Religious oaths and conscience

 

Sir, – Brian Whiteside (“Swearing of religious oaths is hypocritical as Ireland becomes more secular”, Opinion & Analysis, May 18th), formerly of the Humanist Association of Ireland, is perfectly correct: it is wrong of the State to require a president-elect to take a religious oath.

Swearing an oath one disavows internally is a moral harm to oneself.

The harm is real and consists in the unravelling of one’s integrity, which is a basic aspect of one’s wellbeing. Presumably this happens in the case of a committed atheist swearing an oath that invokes the name of God.

Some might respond by saying that atheists could avoid this threat to their integrity by declining to run for the presidential office. But by effectively debarring committed atheists from the office of presidency the Constitution unnecessarily and unjustly infringes upon atheists’ freedom of conscience and right to civic participation.

Hence the relevant constitutional sub-section ought to be amended to either contain a philosophically much “thinner” oath, or else provide for a plurality of oaths being taken, secular as well as religious.

Mr Whiteside could have gone further and pointed out how the parental rights of non-religious parents (an aspect of their conscience rights) are not properly respected by a primary school system insufficiently pluralist in its provision of school ethos types. The Constitution is a support rather than a barrier here. Government and church are both perfectly free to do much more to facilitate genuine pluralism within primary level schooling.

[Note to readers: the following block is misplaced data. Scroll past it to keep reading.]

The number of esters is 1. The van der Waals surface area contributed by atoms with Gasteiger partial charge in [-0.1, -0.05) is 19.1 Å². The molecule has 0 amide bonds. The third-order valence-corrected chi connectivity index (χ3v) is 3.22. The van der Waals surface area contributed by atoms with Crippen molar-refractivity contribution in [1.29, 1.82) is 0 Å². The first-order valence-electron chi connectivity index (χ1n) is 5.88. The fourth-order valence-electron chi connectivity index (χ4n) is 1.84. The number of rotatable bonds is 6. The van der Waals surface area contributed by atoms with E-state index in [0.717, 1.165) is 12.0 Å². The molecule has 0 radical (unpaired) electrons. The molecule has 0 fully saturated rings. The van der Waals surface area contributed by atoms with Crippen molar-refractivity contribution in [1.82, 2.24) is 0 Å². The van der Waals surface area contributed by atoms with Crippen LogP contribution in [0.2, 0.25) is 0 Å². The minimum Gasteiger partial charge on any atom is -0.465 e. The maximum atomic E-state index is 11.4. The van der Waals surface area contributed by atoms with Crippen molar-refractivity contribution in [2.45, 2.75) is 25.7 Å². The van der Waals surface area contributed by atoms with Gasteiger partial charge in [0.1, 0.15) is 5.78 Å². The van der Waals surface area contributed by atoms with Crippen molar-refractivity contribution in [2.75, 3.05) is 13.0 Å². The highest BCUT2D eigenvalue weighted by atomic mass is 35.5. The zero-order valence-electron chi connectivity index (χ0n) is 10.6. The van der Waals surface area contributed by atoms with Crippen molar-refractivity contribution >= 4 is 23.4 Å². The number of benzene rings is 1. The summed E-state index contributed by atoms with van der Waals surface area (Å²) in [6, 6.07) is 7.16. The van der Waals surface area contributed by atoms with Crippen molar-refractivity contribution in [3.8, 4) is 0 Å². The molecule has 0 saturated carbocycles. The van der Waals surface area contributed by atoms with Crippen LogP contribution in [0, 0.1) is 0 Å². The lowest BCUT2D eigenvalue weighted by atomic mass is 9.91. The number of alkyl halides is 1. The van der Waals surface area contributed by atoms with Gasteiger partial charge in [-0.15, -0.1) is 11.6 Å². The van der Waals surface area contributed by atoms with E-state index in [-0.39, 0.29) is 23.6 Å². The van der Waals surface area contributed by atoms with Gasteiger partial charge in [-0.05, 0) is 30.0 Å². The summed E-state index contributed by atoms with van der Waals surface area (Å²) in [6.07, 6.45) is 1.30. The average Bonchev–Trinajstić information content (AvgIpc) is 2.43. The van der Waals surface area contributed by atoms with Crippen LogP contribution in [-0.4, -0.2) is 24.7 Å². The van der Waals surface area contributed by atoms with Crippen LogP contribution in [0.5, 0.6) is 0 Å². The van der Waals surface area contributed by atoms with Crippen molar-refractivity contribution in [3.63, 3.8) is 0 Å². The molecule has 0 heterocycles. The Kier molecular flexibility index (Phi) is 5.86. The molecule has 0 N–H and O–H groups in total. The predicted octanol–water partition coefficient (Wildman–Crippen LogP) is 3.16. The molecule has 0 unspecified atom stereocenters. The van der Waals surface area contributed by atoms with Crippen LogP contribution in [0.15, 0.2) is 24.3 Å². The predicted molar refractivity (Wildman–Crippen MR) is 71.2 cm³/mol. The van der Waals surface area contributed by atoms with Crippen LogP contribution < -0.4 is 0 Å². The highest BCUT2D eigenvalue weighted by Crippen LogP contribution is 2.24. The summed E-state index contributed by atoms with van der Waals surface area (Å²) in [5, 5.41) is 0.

Freedom of conscience cuts both ways, however. In this regard it was troubling to read two current members of the Humanist Association of Ireland, Aidan Pender and David McConnell, make a case which, as a matter of its inherent logic, attacks the right to religious-based conscientious objection in medicine (Letters, May 14th). Medical opposition to abortion is their primary target, it seems.

Conscientious objection is the core of the right to freedom of conscience, a right that is stress-tested in new ways every time a new, strident political orthodoxy emerges.

Its most serious threat is the idea that “error has no rights”, ie that a mistaken conscience is not deserving of conscience rights protection. This idea is a temptation for all of us, particularly those whose views are currently represented by a largely unchallenged political orthodoxy.

All those who value freedom of conscience on this island should reflect on the ways in which the conscience rights of those we conscientiously disagree with are currently being threatened. – Yours, etc,

Dr THOMAS FINEGAN,

Lecturer in Theology

and Religious Studies,

Mary Immaculate College,

Limerick.